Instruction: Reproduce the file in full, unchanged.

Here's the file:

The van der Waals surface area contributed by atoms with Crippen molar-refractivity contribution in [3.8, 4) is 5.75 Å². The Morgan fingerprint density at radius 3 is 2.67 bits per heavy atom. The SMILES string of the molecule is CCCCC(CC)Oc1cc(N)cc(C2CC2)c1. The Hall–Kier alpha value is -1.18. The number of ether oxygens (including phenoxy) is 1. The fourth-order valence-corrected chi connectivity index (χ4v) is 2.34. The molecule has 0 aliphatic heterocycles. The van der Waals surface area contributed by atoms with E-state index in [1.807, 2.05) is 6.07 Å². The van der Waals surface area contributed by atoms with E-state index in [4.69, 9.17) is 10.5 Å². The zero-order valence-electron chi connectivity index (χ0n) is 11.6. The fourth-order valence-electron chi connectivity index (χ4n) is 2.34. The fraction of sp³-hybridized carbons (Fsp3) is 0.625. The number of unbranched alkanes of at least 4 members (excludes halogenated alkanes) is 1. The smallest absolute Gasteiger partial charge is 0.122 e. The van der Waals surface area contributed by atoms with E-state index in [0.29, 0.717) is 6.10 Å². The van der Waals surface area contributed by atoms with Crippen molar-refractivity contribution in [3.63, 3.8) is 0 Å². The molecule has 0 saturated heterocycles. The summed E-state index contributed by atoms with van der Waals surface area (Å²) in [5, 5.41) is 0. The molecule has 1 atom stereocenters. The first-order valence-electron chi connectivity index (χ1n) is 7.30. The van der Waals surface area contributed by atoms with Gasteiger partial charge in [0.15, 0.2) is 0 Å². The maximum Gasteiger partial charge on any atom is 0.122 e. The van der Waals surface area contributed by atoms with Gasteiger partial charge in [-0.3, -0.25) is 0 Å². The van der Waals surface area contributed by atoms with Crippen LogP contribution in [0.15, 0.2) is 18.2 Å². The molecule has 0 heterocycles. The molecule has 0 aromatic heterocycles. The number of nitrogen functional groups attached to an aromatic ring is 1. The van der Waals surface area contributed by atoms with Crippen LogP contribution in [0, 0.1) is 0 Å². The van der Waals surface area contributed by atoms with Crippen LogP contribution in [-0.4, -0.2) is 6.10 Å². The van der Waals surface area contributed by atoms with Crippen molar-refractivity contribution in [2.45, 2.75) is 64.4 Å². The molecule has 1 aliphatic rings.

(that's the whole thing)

The van der Waals surface area contributed by atoms with Crippen molar-refractivity contribution in [3.8, 4) is 5.75 Å². The Morgan fingerprint density at radius 3 is 2.67 bits per heavy atom. The SMILES string of the molecule is CCCCC(CC)Oc1cc(N)cc(C2CC2)c1. The Hall–Kier alpha value is -1.18. The number of ether oxygens (including phenoxy) is 1. The fourth-order valence-corrected chi connectivity index (χ4v) is 2.34. The molecule has 0 aliphatic heterocycles. The van der Waals surface area contributed by atoms with E-state index in [1.807, 2.05) is 6.07 Å². The van der Waals surface area contributed by atoms with E-state index in [4.69, 9.17) is 10.5 Å². The zero-order valence-electron chi connectivity index (χ0n) is 11.6. The fourth-order valence-electron chi connectivity index (χ4n) is 2.34. The fraction of sp³-hybridized carbons (Fsp3) is 0.625. The number of unbranched alkanes of at least 4 members (excludes halogenated alkanes) is 1. The smallest absolute Gasteiger partial charge is 0.122 e. The van der Waals surface area contributed by atoms with E-state index in [0.29, 0.717) is 6.10 Å². The van der Waals surface area contributed by atoms with Crippen molar-refractivity contribution in [3.63, 3.8) is 0 Å². The molecule has 0 saturated heterocycles. The summed E-state index contributed by atoms with van der Waals surface area (Å²) in [5, 5.41) is 0. The molecule has 1 atom stereocenters. The first-order valence-electron chi connectivity index (χ1n) is 7.30. The van der Waals surface area contributed by atoms with Gasteiger partial charge in [0.15, 0.2) is 0 Å². The maximum Gasteiger partial charge on any atom is 0.122 e. The van der Waals surface area contributed by atoms with Gasteiger partial charge in [-0.3, -0.25) is 0 Å². The van der Waals surface area contributed by atoms with Crippen LogP contribution in [0.15, 0.2) is 18.2 Å². The molecule has 0 heterocycles. The molecule has 0 aromatic heterocycles. The number of nitrogen functional groups attached to an aromatic ring is 1. The van der Waals surface area contributed by atoms with Crippen LogP contribution in [0, 0.1) is 0 Å². The van der Waals surface area contributed by atoms with Crippen LogP contribution in [-0.4, -0.2) is 6.10 Å². The van der Waals surface area contributed by atoms with Crippen molar-refractivity contribution in [2.45, 2.75) is 64.4 Å². The molecule has 1 aliphatic rings.